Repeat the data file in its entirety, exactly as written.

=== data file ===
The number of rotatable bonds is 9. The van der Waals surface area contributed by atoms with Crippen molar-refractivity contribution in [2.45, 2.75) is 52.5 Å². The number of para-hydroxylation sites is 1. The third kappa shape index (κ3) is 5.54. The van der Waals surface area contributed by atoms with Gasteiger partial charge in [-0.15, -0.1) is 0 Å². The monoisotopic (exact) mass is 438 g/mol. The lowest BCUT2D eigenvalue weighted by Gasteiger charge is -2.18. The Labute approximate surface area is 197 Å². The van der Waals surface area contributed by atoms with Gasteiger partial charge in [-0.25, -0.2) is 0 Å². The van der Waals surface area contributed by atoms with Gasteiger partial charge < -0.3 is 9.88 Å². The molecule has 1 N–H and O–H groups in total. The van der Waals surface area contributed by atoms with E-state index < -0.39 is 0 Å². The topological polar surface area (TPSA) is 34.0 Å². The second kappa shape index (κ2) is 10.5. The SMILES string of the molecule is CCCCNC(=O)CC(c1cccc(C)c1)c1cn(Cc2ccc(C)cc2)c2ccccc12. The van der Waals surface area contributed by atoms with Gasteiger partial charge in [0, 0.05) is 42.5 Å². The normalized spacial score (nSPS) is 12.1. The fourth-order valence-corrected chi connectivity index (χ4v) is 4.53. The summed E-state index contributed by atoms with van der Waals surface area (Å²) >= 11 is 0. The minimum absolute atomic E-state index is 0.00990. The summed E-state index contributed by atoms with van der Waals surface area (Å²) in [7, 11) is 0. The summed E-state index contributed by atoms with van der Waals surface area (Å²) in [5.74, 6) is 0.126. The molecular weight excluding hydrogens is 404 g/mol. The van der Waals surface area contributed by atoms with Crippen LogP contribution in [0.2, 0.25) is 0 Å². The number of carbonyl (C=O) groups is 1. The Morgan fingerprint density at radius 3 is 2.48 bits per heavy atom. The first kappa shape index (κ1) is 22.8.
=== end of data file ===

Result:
The number of rotatable bonds is 9. The van der Waals surface area contributed by atoms with Crippen molar-refractivity contribution in [2.45, 2.75) is 52.5 Å². The number of para-hydroxylation sites is 1. The third kappa shape index (κ3) is 5.54. The van der Waals surface area contributed by atoms with Gasteiger partial charge in [-0.15, -0.1) is 0 Å². The monoisotopic (exact) mass is 438 g/mol. The lowest BCUT2D eigenvalue weighted by Gasteiger charge is -2.18. The Labute approximate surface area is 197 Å². The van der Waals surface area contributed by atoms with Gasteiger partial charge in [-0.25, -0.2) is 0 Å². The van der Waals surface area contributed by atoms with Gasteiger partial charge < -0.3 is 9.88 Å². The molecule has 1 N–H and O–H groups in total. The van der Waals surface area contributed by atoms with E-state index < -0.39 is 0 Å². The topological polar surface area (TPSA) is 34.0 Å². The second kappa shape index (κ2) is 10.5. The SMILES string of the molecule is CCCCNC(=O)CC(c1cccc(C)c1)c1cn(Cc2ccc(C)cc2)c2ccccc12. The van der Waals surface area contributed by atoms with Gasteiger partial charge in [0, 0.05) is 42.5 Å². The normalized spacial score (nSPS) is 12.1. The fourth-order valence-corrected chi connectivity index (χ4v) is 4.53. The summed E-state index contributed by atoms with van der Waals surface area (Å²) >= 11 is 0. The minimum absolute atomic E-state index is 0.00990. The summed E-state index contributed by atoms with van der Waals surface area (Å²) in [7, 11) is 0. The summed E-state index contributed by atoms with van der Waals surface area (Å²) in [5.74, 6) is 0.126. The molecular weight excluding hydrogens is 404 g/mol. The van der Waals surface area contributed by atoms with Crippen LogP contribution in [0.2, 0.25) is 0 Å². The number of carbonyl (C=O) groups is 1. The Morgan fingerprint density at radius 3 is 2.48 bits per heavy atom. The first kappa shape index (κ1) is 22.8.